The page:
President Obama – So was he ignoring European allies

What does a day look like at Feature Story News? Buzzing and busy and an even smaller team than usual, just Olly and me at the news desk today. And the big event of the day Obama was in Ireland today, so I pretty much spent most of my time trying to catch all the key moments for our news feeds which included bits of his arrival, the tea plantation ceremony, speeches given by him and Taoiseach, and last but not the least him sharing a pint of Guinness with the locals.

Then Olly and myself are brainstorming ideas, which we run through quickly. After a bit of this and a bit of that, and we decide on calling up European think tanks to get their viewpoints on how this visit will help the trans Atlantic relations.

As I dig further into the story, since he has been elected in 2008, Obama has been heavily criticised in the media for focusing more on the Far East and Asia, and giving less attention to the European allies. This has obviously raised several eyebrows and the big question what will be the outcome for both countries and what do they aim to achieve?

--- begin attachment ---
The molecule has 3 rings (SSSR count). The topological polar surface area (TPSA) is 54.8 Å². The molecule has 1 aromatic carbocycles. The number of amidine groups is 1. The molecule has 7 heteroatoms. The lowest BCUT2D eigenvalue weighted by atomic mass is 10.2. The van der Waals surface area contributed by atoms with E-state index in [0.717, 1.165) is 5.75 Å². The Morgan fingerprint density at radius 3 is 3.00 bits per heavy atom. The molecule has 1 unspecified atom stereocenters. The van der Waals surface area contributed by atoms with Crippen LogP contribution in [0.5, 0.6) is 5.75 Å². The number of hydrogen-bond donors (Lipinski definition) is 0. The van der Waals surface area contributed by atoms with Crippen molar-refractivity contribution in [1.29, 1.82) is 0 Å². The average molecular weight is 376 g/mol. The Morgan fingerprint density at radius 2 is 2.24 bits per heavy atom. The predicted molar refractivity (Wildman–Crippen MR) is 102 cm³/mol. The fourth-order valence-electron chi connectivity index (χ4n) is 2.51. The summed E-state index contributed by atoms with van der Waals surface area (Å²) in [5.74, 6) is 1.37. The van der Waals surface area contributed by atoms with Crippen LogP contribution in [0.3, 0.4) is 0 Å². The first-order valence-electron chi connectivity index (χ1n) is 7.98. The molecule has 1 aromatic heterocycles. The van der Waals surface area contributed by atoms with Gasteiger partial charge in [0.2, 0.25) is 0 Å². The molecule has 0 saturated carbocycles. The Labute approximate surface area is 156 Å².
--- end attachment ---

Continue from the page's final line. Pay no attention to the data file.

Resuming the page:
We managed to get Stephen booth, Research Director at Open Europe for the radio interview.

Nice to get out of the office, I was back in familiar grounds again on Abingdon Street, near Westminster Abbey and the Houses of Parliament looking for the offices of Open Europe. I made it there in the nick of time to meet Stephen Booth.  I set up my radio equipment and got straight to the point. Most interviewees never challenge me and play it safe, to the point that the interview is quite boring and you know what to expect.  Stephen had a twist on most things. And we start. So what’s all the fuss about trans Atlantic relations?